Social media analytics are about to get serious with Twitalyzer, a popular new tool for tracking true Twitter influence. Twitalyzer is a comprehensive, premium dashboard designed for Twitter users, and especially brands and businesses, who need a better look at their use of Twitter and beyond just a single “influence” score. Twitalyzer promises “serious analytics for social business”.

Twitalyzer was started by Eric Peterson, a veteran of measuring digital interactions with thirteen years of experience measuring channels for globally recognized brands such as Best Buy and Home Depot. When a friend asked him to take a look at Twitter, Peterson realized that brands can’t successfully use Twitter unless they can measure responses. Finding other tools like Twinfluence and Twitergrader unsatisfactory, he started an early iteration of what would become Twitalyzer.

twitalyzer offers a better way to measure social media influenceTwitalyzer offers the ability for anyone to see a Twitter user’s “impact” score, profile, type, and location at This “impact” score should not be confused with your own “influence” score that can only be calculated by signing up for a Twitalyzer subscription. The “impact” score is a combination of the number of followers a user has, the number of unique references and citations of the user in Twitter, the frequency at which the user is uniquely retweeted, the frequency at which the user is uniquely retweeting other people, and the relative frequency at which the user posts updates. The “influence” score, however, is the likelihood that a Twitter user will either A) retweet something the user has written or B) reference the user.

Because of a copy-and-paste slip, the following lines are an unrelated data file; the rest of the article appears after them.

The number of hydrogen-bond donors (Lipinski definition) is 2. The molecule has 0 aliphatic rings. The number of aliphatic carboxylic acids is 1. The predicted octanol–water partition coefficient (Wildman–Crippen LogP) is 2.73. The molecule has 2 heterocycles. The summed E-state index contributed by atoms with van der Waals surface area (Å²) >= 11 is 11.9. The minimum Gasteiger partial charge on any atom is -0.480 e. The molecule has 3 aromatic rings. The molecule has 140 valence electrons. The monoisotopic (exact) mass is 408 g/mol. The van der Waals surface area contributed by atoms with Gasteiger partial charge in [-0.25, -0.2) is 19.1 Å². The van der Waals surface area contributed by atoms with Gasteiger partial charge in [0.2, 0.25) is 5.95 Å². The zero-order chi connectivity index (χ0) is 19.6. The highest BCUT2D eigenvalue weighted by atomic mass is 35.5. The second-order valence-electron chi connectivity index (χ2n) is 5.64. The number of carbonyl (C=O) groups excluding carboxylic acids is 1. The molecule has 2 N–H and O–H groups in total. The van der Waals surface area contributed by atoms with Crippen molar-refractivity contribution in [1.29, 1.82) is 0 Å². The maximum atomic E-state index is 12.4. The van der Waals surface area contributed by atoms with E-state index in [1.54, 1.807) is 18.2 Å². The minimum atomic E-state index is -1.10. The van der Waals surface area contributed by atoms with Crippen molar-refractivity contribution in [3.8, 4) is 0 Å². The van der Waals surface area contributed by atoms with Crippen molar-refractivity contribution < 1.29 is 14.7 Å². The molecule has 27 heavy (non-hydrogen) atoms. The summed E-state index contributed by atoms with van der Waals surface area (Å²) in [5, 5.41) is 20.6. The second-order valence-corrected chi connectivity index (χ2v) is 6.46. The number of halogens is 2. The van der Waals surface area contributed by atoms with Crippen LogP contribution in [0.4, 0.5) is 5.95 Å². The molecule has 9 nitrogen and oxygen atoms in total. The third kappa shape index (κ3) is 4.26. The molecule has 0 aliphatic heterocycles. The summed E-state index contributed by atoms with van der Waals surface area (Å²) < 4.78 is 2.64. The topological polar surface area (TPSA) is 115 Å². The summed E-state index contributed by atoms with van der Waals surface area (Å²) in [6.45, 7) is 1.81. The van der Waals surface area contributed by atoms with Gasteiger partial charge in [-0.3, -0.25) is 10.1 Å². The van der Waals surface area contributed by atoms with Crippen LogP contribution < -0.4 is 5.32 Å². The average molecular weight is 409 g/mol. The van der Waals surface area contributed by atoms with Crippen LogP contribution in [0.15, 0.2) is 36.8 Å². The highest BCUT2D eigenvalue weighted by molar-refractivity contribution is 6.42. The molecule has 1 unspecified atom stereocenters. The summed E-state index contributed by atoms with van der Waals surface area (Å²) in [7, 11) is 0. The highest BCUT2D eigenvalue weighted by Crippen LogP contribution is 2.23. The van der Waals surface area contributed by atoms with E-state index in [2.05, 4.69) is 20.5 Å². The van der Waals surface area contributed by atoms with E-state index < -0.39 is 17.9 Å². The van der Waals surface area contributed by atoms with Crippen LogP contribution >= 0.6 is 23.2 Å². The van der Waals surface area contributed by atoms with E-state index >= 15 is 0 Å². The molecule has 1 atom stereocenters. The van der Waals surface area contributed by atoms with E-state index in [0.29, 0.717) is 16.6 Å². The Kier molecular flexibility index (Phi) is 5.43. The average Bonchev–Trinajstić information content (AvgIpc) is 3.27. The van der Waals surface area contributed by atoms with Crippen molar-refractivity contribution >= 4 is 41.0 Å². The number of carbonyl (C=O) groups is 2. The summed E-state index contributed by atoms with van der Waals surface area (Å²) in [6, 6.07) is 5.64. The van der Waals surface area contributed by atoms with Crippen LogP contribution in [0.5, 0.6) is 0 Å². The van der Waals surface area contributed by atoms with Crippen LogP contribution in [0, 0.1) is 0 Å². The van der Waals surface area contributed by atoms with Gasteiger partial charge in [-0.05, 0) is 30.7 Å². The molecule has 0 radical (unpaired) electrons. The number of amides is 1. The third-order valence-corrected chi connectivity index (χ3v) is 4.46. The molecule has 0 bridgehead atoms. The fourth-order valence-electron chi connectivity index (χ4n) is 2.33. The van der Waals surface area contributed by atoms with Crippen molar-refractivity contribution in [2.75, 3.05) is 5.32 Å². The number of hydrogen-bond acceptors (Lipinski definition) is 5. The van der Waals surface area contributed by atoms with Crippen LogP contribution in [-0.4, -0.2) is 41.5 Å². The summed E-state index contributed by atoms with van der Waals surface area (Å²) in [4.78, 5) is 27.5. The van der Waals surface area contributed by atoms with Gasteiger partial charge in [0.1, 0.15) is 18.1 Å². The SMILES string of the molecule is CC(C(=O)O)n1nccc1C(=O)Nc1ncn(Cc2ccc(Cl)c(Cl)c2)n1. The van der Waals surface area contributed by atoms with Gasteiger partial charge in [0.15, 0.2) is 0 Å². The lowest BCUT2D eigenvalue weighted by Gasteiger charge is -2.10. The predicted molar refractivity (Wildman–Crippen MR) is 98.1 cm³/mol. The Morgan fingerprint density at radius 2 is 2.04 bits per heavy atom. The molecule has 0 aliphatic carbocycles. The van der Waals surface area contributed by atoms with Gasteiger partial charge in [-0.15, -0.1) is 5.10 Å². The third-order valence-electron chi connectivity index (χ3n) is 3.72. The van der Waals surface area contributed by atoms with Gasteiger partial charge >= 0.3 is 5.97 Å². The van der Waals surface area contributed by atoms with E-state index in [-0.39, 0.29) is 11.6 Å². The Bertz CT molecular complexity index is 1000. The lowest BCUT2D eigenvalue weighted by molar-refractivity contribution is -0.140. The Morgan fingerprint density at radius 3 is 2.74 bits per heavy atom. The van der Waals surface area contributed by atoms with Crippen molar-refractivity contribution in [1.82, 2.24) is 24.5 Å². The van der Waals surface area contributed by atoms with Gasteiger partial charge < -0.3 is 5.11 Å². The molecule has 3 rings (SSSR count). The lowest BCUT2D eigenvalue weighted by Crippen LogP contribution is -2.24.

Peterson said it’s “unfortunate that this [influence] score gets talked about because it’s not that interesting.” Recently, many major news outlets picked up on a top ten list of the “most influential people on Twitter” using Twitalyzer’s “Influence Index.” This score, however, doesn’t have much meaning and alone can’t help brands and business measure success on Twitter.

To do this, Twitalyzer offers a dashboard with a panel rich with other metrics, reach analytics, comparisons and context, people and groups, tweets and tags, activity and trends, and analytics and clicks relative to your use of Twitter. Twitalyzer can help businesses measure their social media influence better through reports created on engagement, velocity (the rate at which you tweet), potential reach, effective reach, associated tags and topics, most influential friends and members of your network, weekly comparisons, and more. Twitalyzer also features your PeerIndex and Klout, scores too – much to my surprise, as you would think Twitalyzer would be competing with, not integrating, Klout.

Peterson explains that Twitalyzer isn’t trying to better than Klout – just different. “We really like Klout for what it is, and we really like the PeerIndex guys, too,” he said. Peterson explained that awhile back the CEO of Klout, Joe Fernandez, said Klout wanted to be the Nielsen of the social web. Twitalzyer, however, wanted to be more like “the Google Analytics of Twitter – not even social media. Just Twitter”. And while Twitalyzer is very different from Klout, or even PeerIndex, it’s also very different from other social media analytics tools like Radian6. Peterson notes that “aside from HootSuite’s Social Analytics, we’re really different from other social media analytics. They’re looking at conversations, and we’re simply focused on how business and brands use Twitter.”

And that’s the target market for Twitalyzer – businesses and brands, and maybe social media experts, too, looking to make a name for themselves to improve their own use of Twitter. Peterson explained that “It’s silly to measure yourself unless you’re a business trying to do something.” Consumers can still use Twitalyzer to find like-minded people, but the real value in Twitalyzer is using the metrics to analyze the most effective use of your time on Twitter, and what relationships are and are not working.

Twitalzyer offers monthly subscriptions for individuals, business subscriptions that allow a business to keep track of multiple twitter profiles, and agency profiles which offer competitive analysis and access to APIs. To find out more about Twitalyzer, visit, check out the Twitalyzer blog, or find Twitalyzer on Twitter at @Twitalyzer.